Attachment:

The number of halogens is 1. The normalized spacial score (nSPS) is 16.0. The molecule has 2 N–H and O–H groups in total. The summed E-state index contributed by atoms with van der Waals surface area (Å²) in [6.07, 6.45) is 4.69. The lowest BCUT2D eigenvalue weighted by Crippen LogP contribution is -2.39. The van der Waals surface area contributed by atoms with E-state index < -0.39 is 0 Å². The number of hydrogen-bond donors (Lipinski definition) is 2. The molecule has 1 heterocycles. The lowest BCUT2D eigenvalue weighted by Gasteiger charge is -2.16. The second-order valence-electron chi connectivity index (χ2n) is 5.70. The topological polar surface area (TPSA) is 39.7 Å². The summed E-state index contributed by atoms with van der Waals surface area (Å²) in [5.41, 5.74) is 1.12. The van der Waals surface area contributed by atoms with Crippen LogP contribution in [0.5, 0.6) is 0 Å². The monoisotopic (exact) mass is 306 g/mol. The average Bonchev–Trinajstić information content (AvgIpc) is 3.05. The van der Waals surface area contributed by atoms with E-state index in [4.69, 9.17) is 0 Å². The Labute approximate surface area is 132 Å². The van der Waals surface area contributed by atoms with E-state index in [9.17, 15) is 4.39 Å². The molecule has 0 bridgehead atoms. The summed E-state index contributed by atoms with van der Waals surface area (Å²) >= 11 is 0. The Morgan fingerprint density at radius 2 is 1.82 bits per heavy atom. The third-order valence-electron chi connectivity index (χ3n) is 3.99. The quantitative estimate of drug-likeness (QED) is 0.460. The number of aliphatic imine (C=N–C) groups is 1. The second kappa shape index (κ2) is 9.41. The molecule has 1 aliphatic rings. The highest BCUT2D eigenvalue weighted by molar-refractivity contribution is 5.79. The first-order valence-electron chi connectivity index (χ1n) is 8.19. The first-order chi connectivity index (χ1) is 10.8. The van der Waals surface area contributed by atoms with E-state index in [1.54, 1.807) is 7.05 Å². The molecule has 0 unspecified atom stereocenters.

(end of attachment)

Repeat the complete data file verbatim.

The number of halogens is 1. The normalized spacial score (nSPS) is 16.0. The molecule has 2 N–H and O–H groups in total. The summed E-state index contributed by atoms with van der Waals surface area (Å²) in [6.07, 6.45) is 4.69. The lowest BCUT2D eigenvalue weighted by Crippen LogP contribution is -2.39. The van der Waals surface area contributed by atoms with E-state index < -0.39 is 0 Å². The number of hydrogen-bond donors (Lipinski definition) is 2. The molecule has 1 heterocycles. The lowest BCUT2D eigenvalue weighted by Gasteiger charge is -2.16. The second-order valence-electron chi connectivity index (χ2n) is 5.70. The topological polar surface area (TPSA) is 39.7 Å². The summed E-state index contributed by atoms with van der Waals surface area (Å²) in [5.41, 5.74) is 1.12. The van der Waals surface area contributed by atoms with Crippen LogP contribution in [0.5, 0.6) is 0 Å². The monoisotopic (exact) mass is 306 g/mol. The average Bonchev–Trinajstić information content (AvgIpc) is 3.05. The van der Waals surface area contributed by atoms with E-state index in [4.69, 9.17) is 0 Å². The Labute approximate surface area is 132 Å². The van der Waals surface area contributed by atoms with E-state index in [9.17, 15) is 4.39 Å². The molecule has 0 bridgehead atoms. The summed E-state index contributed by atoms with van der Waals surface area (Å²) >= 11 is 0. The Morgan fingerprint density at radius 2 is 1.82 bits per heavy atom. The third-order valence-electron chi connectivity index (χ3n) is 3.99. The quantitative estimate of drug-likeness (QED) is 0.460. The number of aliphatic imine (C=N–C) groups is 1. The second kappa shape index (κ2) is 9.41. The molecule has 1 aliphatic rings. The highest BCUT2D eigenvalue weighted by molar-refractivity contribution is 5.79. The first-order valence-electron chi connectivity index (χ1n) is 8.19. The first-order chi connectivity index (χ1) is 10.8. The van der Waals surface area contributed by atoms with E-state index in [1.54, 1.807) is 7.05 Å². The molecule has 0 unspecified atom stereocenters.